Research calls for rural and island communities to be seen in a new light following Covid.

Research led by CoDeL and funded as part of the Northern Periphery and Artic Programme has found that while the health and economic disruptions caused by Covid-19 are undeniable, on balance many rural and island areas have performed relatively well during the pandemic by drawing on a wide range of resilience factors both for health and the economy.

The 12 partners from Ireland, Finland, Sweden, the Faroe Islands, Iceland, Greenland and Canada (universities and research institutes, public, private and third sector organisations) and led from the Outer Hebrides in Scotland make 18 recommendations for a new approach to policy and action for rural and island communities challenging traditional perspective on peripherality.

Far from regions defined by their vulnerability and disadvantage and the need to ‘catch up’ with more developed central regions “the picture that emerges from the extensive evidence of this project demonstrates peripheral communities have often shown remarkable resilience, drawing on many local assets and strengths, demonstrating significant flexibility and adaptation, generating much innovation and creativity (from technology to sustainable living) and many localised solutions. Often borne out of necessity, peripheral communities have tapped into their long history, rooted in generations of experience, of having to respond and adapt to changes and crises.  They have turned what are often regarded as the challenges of peripherality to their advantage during Covid-19 as resilience factors”.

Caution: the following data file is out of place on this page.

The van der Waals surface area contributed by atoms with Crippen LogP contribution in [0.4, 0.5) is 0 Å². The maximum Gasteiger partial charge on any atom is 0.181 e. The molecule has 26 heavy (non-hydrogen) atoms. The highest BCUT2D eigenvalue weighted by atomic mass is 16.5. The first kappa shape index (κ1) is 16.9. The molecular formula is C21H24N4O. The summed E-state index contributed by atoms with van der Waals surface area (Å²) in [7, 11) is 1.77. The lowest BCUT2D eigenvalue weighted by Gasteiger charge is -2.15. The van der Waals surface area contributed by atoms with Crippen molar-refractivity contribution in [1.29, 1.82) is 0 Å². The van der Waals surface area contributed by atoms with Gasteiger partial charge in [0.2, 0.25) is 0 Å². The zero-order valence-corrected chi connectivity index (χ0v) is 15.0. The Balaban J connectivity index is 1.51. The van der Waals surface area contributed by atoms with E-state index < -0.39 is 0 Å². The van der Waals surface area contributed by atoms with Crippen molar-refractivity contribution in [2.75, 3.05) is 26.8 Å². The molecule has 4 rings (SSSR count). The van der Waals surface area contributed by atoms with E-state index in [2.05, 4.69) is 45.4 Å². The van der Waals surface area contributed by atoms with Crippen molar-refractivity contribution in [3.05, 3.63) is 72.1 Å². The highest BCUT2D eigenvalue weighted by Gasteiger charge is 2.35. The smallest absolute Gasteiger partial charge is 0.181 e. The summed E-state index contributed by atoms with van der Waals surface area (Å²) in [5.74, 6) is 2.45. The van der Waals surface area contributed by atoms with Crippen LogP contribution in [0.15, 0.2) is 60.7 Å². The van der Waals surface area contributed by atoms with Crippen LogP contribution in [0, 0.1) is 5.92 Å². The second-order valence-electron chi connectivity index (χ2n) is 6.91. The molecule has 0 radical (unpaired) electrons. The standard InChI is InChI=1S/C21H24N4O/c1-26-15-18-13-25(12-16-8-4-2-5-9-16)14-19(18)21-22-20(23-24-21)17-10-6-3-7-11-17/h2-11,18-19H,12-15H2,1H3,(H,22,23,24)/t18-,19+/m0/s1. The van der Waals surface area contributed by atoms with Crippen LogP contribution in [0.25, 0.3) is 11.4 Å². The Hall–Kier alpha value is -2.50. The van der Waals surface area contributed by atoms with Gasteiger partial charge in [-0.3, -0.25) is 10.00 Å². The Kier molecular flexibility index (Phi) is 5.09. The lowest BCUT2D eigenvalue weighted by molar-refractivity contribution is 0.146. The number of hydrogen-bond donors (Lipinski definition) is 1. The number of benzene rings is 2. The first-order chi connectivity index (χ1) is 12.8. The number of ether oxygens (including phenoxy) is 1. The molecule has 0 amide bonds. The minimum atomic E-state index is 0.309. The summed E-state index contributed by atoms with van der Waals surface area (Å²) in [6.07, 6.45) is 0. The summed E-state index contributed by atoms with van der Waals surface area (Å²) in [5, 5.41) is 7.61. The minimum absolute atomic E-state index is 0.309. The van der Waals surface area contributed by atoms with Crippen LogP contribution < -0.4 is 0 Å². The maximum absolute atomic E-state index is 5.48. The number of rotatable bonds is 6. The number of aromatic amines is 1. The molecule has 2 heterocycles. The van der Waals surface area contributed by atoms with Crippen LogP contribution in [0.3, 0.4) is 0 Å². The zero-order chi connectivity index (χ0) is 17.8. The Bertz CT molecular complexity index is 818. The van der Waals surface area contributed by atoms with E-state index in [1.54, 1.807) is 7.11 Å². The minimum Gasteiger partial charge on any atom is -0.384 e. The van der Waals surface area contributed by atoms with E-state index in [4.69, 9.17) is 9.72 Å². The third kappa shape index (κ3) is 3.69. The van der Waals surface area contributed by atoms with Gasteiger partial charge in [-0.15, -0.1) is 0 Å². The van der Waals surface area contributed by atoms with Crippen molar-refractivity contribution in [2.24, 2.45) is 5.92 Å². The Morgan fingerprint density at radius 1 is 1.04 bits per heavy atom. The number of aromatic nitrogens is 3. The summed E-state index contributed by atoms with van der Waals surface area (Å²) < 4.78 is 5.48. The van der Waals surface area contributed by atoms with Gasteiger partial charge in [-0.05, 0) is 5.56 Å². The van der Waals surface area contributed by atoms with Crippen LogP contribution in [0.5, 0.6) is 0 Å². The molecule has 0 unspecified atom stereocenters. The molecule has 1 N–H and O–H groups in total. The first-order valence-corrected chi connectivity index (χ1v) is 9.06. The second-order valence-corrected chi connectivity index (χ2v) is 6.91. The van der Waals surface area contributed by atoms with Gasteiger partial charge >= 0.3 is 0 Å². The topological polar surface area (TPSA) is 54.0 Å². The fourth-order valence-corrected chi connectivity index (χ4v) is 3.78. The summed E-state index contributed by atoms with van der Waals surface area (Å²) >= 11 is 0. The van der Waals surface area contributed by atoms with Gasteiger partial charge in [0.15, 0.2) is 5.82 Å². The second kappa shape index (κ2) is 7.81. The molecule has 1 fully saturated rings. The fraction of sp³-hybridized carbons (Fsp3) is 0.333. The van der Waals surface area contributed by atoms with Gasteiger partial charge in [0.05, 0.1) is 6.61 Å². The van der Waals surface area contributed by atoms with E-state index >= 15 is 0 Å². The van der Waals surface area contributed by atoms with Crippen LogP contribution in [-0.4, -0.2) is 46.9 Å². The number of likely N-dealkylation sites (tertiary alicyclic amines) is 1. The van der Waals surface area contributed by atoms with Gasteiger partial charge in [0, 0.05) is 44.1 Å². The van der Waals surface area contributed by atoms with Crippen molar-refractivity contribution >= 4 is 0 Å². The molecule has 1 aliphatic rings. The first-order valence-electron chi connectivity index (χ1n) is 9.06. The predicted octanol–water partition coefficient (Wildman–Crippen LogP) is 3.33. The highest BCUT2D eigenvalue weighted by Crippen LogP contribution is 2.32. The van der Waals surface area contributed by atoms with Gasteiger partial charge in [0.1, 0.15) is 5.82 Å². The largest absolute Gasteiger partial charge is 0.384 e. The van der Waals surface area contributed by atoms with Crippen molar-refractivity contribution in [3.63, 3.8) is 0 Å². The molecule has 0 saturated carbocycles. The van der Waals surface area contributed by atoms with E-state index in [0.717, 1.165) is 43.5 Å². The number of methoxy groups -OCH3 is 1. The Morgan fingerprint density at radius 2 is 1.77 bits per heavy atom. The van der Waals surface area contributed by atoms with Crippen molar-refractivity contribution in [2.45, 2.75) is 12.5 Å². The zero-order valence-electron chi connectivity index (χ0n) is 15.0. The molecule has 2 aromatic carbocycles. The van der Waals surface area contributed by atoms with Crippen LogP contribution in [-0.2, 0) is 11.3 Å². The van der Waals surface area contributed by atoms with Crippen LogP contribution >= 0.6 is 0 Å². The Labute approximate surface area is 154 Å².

A series of 10 reports based on extensive desk research, 80 interview and almost 30 case studies across a range of sectors, the “analysis is rooted in the lived experience and voices of rural and island communities during the pandemic. The analysis is not seen through the lens of researchers who have little experience of life in remote areas, but was conducted and evaluated by researchers, many of whom themselves live in rural and island communities”. Thomas Fisher, Project Manager and Director at CoDeL.

Read the Citizen’s summary here: CovidEcon Citizen Summary

Access the full reports on the CoDel website:http://www.codel.scot

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